I thought of this study yesterday when I read an article on Mashable called Free Database of the Entire Web May Spawn the Next Google. It was an overview of a new non-profit that’s making a huge bucket of Web data that people can splash around in. This is great, but not new (ODP data was being used for the same purpose by sites like Oingo, and that was over a dozen years ago) and I found the idea that this might bring about “the next Google” to be as galling as it ever is. Only this time I’m going to write about it because I can’t stand it any longer.
Seventeen years ago this spring I wrote my first book on Internet and search engines. I have been reading and writing about search engines and finding things online ever since. And I would like to bring all this experience to bear and disclose something to you:
One day Google is going to suck.
This is not disrespect. It’s history. The more successful Google gets, the bigger it gets. The bigger it gets, the slower it moves. The slower it moves, the more difficulty it has in responding to rapid changes of technology. The more difficulty.. you get the idea. The very fact of a company’s existence and the requirements heaped on it from all sides — from the government, shareholders, customers, employees — eventually coats it in layers of bullshit that have nothing to do with mission and innovation and everything to do with placating someone or other. The more success, the more of that there is. Bureaucratic barnacles.
Because we are always in the present, we can’t imagine the Internet without our right-now-essential tools. But eventually they will not be essential. Eventually the Internet will change enough that they will take a more minor role, specialize to the point that they appeal to a much smaller audience, or deprecate entirely.
HotBot? AltaVista? The Open Directory Project? All once hailed as great innovations, hugely useful, where-would-we-be-without-them, tools of the Internet. And now they all pretty much suck. (Though some people involved, like Rich Skrenta (ODP) and his search engine blekko, have moved on to greater things.)
I’m not saying that tomorrow Google is going to start sucking, and I’m not saying it sucks now. It doesn’t. I’m saying that it can’t be what it is indefinitely no matter how unstoppable and monolithic it looks now. And I’m saying that if you start off trying to “be the next Google,” you are setting yourself up for failure.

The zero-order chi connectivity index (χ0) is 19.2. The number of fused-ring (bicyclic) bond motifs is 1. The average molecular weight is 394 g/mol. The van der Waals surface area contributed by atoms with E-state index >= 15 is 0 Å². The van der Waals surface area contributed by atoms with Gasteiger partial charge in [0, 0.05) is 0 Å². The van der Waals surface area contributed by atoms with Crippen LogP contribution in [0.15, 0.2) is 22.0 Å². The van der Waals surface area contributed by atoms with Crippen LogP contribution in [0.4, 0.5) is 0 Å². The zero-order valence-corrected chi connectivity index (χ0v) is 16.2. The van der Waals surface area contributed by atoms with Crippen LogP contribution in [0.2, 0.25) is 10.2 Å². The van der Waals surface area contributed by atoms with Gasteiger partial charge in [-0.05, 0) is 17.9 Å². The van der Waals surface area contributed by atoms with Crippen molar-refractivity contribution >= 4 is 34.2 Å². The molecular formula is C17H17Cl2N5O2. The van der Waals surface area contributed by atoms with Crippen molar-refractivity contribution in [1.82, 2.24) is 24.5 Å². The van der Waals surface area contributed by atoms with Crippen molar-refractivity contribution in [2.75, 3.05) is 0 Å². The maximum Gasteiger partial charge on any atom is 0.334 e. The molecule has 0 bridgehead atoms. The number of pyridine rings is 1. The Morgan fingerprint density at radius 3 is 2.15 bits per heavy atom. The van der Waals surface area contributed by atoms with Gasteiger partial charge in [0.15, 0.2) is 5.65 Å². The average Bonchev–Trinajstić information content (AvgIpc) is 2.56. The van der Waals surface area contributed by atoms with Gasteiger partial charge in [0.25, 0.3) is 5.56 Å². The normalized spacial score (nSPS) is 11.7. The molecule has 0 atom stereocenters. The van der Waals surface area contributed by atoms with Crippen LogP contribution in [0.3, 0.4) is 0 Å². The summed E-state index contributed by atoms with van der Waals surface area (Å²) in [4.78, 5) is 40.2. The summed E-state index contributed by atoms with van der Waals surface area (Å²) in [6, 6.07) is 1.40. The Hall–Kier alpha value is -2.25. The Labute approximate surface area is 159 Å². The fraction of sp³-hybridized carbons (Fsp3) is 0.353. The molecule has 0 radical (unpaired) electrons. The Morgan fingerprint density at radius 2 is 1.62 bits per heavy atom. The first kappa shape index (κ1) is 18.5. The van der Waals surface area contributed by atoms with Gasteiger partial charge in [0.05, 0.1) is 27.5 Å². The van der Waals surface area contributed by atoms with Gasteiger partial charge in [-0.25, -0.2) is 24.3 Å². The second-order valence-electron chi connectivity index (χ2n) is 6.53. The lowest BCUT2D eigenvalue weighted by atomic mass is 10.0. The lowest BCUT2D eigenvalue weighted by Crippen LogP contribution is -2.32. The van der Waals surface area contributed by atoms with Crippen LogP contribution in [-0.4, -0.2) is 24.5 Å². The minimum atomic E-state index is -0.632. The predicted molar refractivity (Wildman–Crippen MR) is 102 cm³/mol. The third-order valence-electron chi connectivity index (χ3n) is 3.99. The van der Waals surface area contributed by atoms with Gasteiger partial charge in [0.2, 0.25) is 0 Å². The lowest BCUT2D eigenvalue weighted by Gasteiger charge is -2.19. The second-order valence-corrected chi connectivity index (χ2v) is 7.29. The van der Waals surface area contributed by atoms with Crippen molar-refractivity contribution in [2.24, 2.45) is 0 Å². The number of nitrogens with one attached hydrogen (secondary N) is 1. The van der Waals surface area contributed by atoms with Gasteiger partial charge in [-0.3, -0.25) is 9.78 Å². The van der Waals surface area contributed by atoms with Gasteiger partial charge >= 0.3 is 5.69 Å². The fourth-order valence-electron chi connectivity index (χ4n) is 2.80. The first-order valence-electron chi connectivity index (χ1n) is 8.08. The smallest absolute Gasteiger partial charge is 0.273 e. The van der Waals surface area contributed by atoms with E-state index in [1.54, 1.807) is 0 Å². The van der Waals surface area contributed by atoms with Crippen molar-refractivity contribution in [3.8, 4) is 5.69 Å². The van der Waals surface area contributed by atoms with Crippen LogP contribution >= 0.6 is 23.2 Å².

There are so many problems of discovery and usage on the Internet that have nothing to do with what Google does right, right now. Searching for podcasts is a pointless nightmare. It’s still hard to find and use “deep Web” resources like those which are found within library catalogs and online exhibits. Natural language searching has gone from being difficult and odd (but somewhat useful) to, in my experience, misunderstanding what I actually want. Special character searching is still a niche for engines like SymbolHound. Translation tools, while better, are still pretty bad. The only Twitter viewing/monitoring tool I can find that doesn’t make me want to punch a wall in frustration is Undrip.
Here’s my point: now matter how pervasive Google is, no matter how unshakable it looks, there are still issues with the way the Internet and the Web work. There are still structures to be invented and innovations to be made. And that will be true forever.
For your success, scratch what makes you itch. Look at the Web/Internet/whatever, see what pisses you off, and address that. Take Common Crawl’s excellent offerings and makes your job easier. (Now I’m wondering what Wikia is doing with Grub.) What you do may overlap Google’s endeavors or it may not. But it seems to me you will be much more successful with that approach than by trying to replicate the success of what came before.
I feel like Twitter is playing this game of “TOS Jenga” — how many services and third party sources can it yank before it jumps the shark? The latest move is to stop supporting third-party image hosts in its official apps. “But Twitter’s a business!” Fine. Then make a business decision — like, oh, I don’t know, charging for the API — and work on keeping your ecosystem as open and accessible as possible.
There’s a new zero-day exploit in Internet Explorer. None of y’all use Internet Explorer, do you? I hope not. Personally I find Firefox with NoScript is lovely.
Blinkx has announced an update of its video search engine.
There’s a new Winston Churchill online archive available, but it’s a pay service.
Amazon’s Kindle Fire HD — already rooted. That was quick.
More Google news: it has purchased photo app Snapseed. “Snapseed won the 2012 Best Mobile Photo App award from the Technical Image Press Association and also Apple’s iPad App of the Year. While the app is more focused on photo editing than Instagram, Snapseed also lets users share images via social networks.” I’ve never heard of it, but I’ve just barely gotten into Instagram.